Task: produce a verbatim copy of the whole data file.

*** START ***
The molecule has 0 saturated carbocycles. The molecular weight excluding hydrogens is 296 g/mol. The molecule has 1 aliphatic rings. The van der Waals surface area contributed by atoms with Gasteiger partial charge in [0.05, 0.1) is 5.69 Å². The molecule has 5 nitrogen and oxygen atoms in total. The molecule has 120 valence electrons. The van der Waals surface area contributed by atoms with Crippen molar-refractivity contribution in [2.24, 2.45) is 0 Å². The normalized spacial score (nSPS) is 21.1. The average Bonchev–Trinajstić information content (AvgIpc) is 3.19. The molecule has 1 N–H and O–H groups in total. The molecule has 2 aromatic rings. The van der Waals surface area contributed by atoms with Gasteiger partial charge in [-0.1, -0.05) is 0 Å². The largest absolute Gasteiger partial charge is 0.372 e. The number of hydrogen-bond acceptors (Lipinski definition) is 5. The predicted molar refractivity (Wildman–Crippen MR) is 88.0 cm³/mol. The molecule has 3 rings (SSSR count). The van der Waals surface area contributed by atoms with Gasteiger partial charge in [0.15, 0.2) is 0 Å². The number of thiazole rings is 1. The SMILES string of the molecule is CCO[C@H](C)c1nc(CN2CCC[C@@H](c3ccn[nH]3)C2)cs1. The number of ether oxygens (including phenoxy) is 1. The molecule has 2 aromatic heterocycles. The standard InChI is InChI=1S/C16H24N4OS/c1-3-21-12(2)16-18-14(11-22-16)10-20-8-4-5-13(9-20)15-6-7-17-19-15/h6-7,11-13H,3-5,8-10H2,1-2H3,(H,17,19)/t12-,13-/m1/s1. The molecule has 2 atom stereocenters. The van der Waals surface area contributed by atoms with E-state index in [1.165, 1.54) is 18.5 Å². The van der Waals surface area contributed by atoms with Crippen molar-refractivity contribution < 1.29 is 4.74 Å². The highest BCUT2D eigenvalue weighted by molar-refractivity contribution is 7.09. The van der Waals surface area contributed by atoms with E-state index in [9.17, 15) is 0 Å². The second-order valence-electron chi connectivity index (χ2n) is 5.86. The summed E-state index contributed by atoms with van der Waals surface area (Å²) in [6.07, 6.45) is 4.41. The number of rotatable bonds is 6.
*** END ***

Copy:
The molecule has 0 saturated carbocycles. The molecular weight excluding hydrogens is 296 g/mol. The molecule has 1 aliphatic rings. The van der Waals surface area contributed by atoms with Gasteiger partial charge in [0.05, 0.1) is 5.69 Å². The molecule has 5 nitrogen and oxygen atoms in total. The molecule has 120 valence electrons. The van der Waals surface area contributed by atoms with Crippen molar-refractivity contribution in [2.24, 2.45) is 0 Å². The normalized spacial score (nSPS) is 21.1. The average Bonchev–Trinajstić information content (AvgIpc) is 3.19. The molecule has 1 N–H and O–H groups in total. The molecule has 2 aromatic rings. The van der Waals surface area contributed by atoms with Gasteiger partial charge in [-0.1, -0.05) is 0 Å². The largest absolute Gasteiger partial charge is 0.372 e. The number of hydrogen-bond acceptors (Lipinski definition) is 5. The predicted molar refractivity (Wildman–Crippen MR) is 88.0 cm³/mol. The molecule has 3 rings (SSSR count). The van der Waals surface area contributed by atoms with Gasteiger partial charge in [0.15, 0.2) is 0 Å². The number of thiazole rings is 1. The SMILES string of the molecule is CCO[C@H](C)c1nc(CN2CCC[C@@H](c3ccn[nH]3)C2)cs1. The number of ether oxygens (including phenoxy) is 1. The molecule has 2 aromatic heterocycles. The standard InChI is InChI=1S/C16H24N4OS/c1-3-21-12(2)16-18-14(11-22-16)10-20-8-4-5-13(9-20)15-6-7-17-19-15/h6-7,11-13H,3-5,8-10H2,1-2H3,(H,17,19)/t12-,13-/m1/s1. The molecule has 2 atom stereocenters. The van der Waals surface area contributed by atoms with E-state index in [1.165, 1.54) is 18.5 Å². The van der Waals surface area contributed by atoms with Crippen molar-refractivity contribution < 1.29 is 4.74 Å². The highest BCUT2D eigenvalue weighted by molar-refractivity contribution is 7.09. The van der Waals surface area contributed by atoms with E-state index in [9.17, 15) is 0 Å². The second-order valence-electron chi connectivity index (χ2n) is 5.86. The summed E-state index contributed by atoms with van der Waals surface area (Å²) in [6.07, 6.45) is 4.41. The number of rotatable bonds is 6.